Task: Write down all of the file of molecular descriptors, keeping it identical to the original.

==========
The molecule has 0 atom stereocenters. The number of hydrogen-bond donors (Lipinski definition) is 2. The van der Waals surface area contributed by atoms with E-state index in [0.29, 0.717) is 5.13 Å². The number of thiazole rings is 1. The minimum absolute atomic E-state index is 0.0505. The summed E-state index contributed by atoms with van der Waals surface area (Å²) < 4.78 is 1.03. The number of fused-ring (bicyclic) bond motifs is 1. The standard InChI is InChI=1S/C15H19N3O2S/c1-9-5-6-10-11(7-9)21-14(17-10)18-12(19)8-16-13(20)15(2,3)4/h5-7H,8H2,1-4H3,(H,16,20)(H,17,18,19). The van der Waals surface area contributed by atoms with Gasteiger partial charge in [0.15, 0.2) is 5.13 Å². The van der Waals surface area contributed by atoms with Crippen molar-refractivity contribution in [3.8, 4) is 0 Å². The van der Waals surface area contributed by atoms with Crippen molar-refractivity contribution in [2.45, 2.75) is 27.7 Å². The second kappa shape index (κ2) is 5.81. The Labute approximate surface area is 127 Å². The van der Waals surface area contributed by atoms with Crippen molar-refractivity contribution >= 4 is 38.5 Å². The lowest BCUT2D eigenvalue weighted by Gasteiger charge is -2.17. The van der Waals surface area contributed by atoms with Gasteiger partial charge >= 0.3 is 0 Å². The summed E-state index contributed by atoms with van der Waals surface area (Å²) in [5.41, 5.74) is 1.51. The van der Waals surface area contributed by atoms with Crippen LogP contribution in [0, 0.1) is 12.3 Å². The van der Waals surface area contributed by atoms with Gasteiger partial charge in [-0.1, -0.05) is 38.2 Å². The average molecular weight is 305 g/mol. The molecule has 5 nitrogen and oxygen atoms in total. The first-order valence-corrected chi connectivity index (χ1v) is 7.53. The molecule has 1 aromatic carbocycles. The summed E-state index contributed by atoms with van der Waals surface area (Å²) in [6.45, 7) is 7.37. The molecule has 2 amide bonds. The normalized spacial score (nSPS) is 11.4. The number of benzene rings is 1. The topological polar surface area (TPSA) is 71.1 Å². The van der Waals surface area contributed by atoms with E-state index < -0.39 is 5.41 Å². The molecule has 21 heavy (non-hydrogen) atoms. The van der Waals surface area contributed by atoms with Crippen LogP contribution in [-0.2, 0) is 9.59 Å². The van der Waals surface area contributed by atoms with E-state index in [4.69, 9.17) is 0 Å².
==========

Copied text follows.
The molecule has 0 atom stereocenters. The number of hydrogen-bond donors (Lipinski definition) is 2. The van der Waals surface area contributed by atoms with E-state index in [0.29, 0.717) is 5.13 Å². The number of thiazole rings is 1. The minimum absolute atomic E-state index is 0.0505. The summed E-state index contributed by atoms with van der Waals surface area (Å²) < 4.78 is 1.03. The number of fused-ring (bicyclic) bond motifs is 1. The standard InChI is InChI=1S/C15H19N3O2S/c1-9-5-6-10-11(7-9)21-14(17-10)18-12(19)8-16-13(20)15(2,3)4/h5-7H,8H2,1-4H3,(H,16,20)(H,17,18,19). The van der Waals surface area contributed by atoms with Gasteiger partial charge in [0.15, 0.2) is 5.13 Å². The van der Waals surface area contributed by atoms with Crippen molar-refractivity contribution in [3.8, 4) is 0 Å². The van der Waals surface area contributed by atoms with Crippen molar-refractivity contribution in [2.45, 2.75) is 27.7 Å². The second kappa shape index (κ2) is 5.81. The Labute approximate surface area is 127 Å². The van der Waals surface area contributed by atoms with Crippen molar-refractivity contribution >= 4 is 38.5 Å². The lowest BCUT2D eigenvalue weighted by Gasteiger charge is -2.17. The van der Waals surface area contributed by atoms with Gasteiger partial charge >= 0.3 is 0 Å². The summed E-state index contributed by atoms with van der Waals surface area (Å²) in [5.41, 5.74) is 1.51. The van der Waals surface area contributed by atoms with Crippen LogP contribution in [0, 0.1) is 12.3 Å². The van der Waals surface area contributed by atoms with Gasteiger partial charge in [-0.1, -0.05) is 38.2 Å². The average molecular weight is 305 g/mol. The molecule has 5 nitrogen and oxygen atoms in total. The first-order valence-corrected chi connectivity index (χ1v) is 7.53. The molecule has 1 aromatic carbocycles. The summed E-state index contributed by atoms with van der Waals surface area (Å²) in [6.45, 7) is 7.37. The molecule has 2 amide bonds. The normalized spacial score (nSPS) is 11.4. The number of benzene rings is 1. The topological polar surface area (TPSA) is 71.1 Å². The van der Waals surface area contributed by atoms with E-state index < -0.39 is 5.41 Å². The molecule has 21 heavy (non-hydrogen) atoms. The van der Waals surface area contributed by atoms with Crippen LogP contribution in [-0.2, 0) is 9.59 Å². The van der Waals surface area contributed by atoms with E-state index in [4.69, 9.17) is 0 Å².